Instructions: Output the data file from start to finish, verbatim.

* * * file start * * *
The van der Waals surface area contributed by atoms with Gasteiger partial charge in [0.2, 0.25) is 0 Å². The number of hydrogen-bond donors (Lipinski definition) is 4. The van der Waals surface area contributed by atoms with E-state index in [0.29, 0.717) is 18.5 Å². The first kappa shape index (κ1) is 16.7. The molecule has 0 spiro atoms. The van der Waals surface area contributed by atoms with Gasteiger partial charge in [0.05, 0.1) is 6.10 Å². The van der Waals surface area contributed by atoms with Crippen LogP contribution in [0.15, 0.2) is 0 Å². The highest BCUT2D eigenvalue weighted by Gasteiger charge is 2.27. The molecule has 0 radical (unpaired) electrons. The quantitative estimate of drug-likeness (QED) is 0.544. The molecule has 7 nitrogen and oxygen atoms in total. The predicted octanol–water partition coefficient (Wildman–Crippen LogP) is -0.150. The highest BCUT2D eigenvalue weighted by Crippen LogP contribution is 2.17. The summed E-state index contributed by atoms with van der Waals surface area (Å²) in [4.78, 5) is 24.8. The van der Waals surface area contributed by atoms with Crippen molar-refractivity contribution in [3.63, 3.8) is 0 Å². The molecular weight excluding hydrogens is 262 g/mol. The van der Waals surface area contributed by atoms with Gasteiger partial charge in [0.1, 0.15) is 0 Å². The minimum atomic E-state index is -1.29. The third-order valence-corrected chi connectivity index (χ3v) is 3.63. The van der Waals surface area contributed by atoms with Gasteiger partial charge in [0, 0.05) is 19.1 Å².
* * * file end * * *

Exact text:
The van der Waals surface area contributed by atoms with Gasteiger partial charge in [0.2, 0.25) is 0 Å². The number of hydrogen-bond donors (Lipinski definition) is 4. The van der Waals surface area contributed by atoms with E-state index in [0.29, 0.717) is 18.5 Å². The first kappa shape index (κ1) is 16.7. The molecule has 0 spiro atoms. The van der Waals surface area contributed by atoms with Gasteiger partial charge in [0.05, 0.1) is 6.10 Å². The van der Waals surface area contributed by atoms with Crippen LogP contribution in [0.15, 0.2) is 0 Å². The highest BCUT2D eigenvalue weighted by Gasteiger charge is 2.27. The molecule has 0 radical (unpaired) electrons. The quantitative estimate of drug-likeness (QED) is 0.544. The molecule has 7 nitrogen and oxygen atoms in total. The predicted octanol–water partition coefficient (Wildman–Crippen LogP) is -0.150. The highest BCUT2D eigenvalue weighted by Crippen LogP contribution is 2.17. The summed E-state index contributed by atoms with van der Waals surface area (Å²) in [4.78, 5) is 24.8. The van der Waals surface area contributed by atoms with Crippen molar-refractivity contribution in [3.63, 3.8) is 0 Å². The molecular weight excluding hydrogens is 262 g/mol. The van der Waals surface area contributed by atoms with Gasteiger partial charge in [0.1, 0.15) is 0 Å². The minimum atomic E-state index is -1.29. The third-order valence-corrected chi connectivity index (χ3v) is 3.63. The van der Waals surface area contributed by atoms with Gasteiger partial charge in [0, 0.05) is 19.1 Å².